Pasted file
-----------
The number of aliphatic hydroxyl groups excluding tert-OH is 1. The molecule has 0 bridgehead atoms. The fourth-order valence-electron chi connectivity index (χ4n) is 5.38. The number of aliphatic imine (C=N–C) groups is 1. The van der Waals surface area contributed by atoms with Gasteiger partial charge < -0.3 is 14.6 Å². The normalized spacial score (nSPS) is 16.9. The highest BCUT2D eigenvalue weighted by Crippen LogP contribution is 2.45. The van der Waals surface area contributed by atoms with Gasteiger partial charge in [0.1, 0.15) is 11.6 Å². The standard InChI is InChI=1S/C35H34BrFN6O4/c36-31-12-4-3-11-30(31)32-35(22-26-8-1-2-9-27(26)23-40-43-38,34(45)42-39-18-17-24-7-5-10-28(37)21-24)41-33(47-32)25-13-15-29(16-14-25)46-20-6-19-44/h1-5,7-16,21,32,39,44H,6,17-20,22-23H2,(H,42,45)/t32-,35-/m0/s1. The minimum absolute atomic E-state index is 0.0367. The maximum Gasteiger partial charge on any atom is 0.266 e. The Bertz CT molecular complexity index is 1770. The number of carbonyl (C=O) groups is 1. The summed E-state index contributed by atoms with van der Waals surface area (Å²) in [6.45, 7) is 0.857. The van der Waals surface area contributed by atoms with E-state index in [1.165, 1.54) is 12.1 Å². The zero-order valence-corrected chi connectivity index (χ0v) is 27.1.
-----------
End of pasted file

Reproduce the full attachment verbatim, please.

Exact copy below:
The number of aliphatic hydroxyl groups excluding tert-OH is 1. The molecule has 0 bridgehead atoms. The fourth-order valence-electron chi connectivity index (χ4n) is 5.38. The number of aliphatic imine (C=N–C) groups is 1. The van der Waals surface area contributed by atoms with Gasteiger partial charge < -0.3 is 14.6 Å². The normalized spacial score (nSPS) is 16.9. The highest BCUT2D eigenvalue weighted by Crippen LogP contribution is 2.45. The van der Waals surface area contributed by atoms with Gasteiger partial charge in [0.1, 0.15) is 11.6 Å². The standard InChI is InChI=1S/C35H34BrFN6O4/c36-31-12-4-3-11-30(31)32-35(22-26-8-1-2-9-27(26)23-40-43-38,34(45)42-39-18-17-24-7-5-10-28(37)21-24)41-33(47-32)25-13-15-29(16-14-25)46-20-6-19-44/h1-5,7-16,21,32,39,44H,6,17-20,22-23H2,(H,42,45)/t32-,35-/m0/s1. The minimum absolute atomic E-state index is 0.0367. The maximum Gasteiger partial charge on any atom is 0.266 e. The Bertz CT molecular complexity index is 1770. The number of carbonyl (C=O) groups is 1. The summed E-state index contributed by atoms with van der Waals surface area (Å²) in [6.45, 7) is 0.857. The van der Waals surface area contributed by atoms with E-state index in [1.165, 1.54) is 12.1 Å². The zero-order valence-corrected chi connectivity index (χ0v) is 27.1.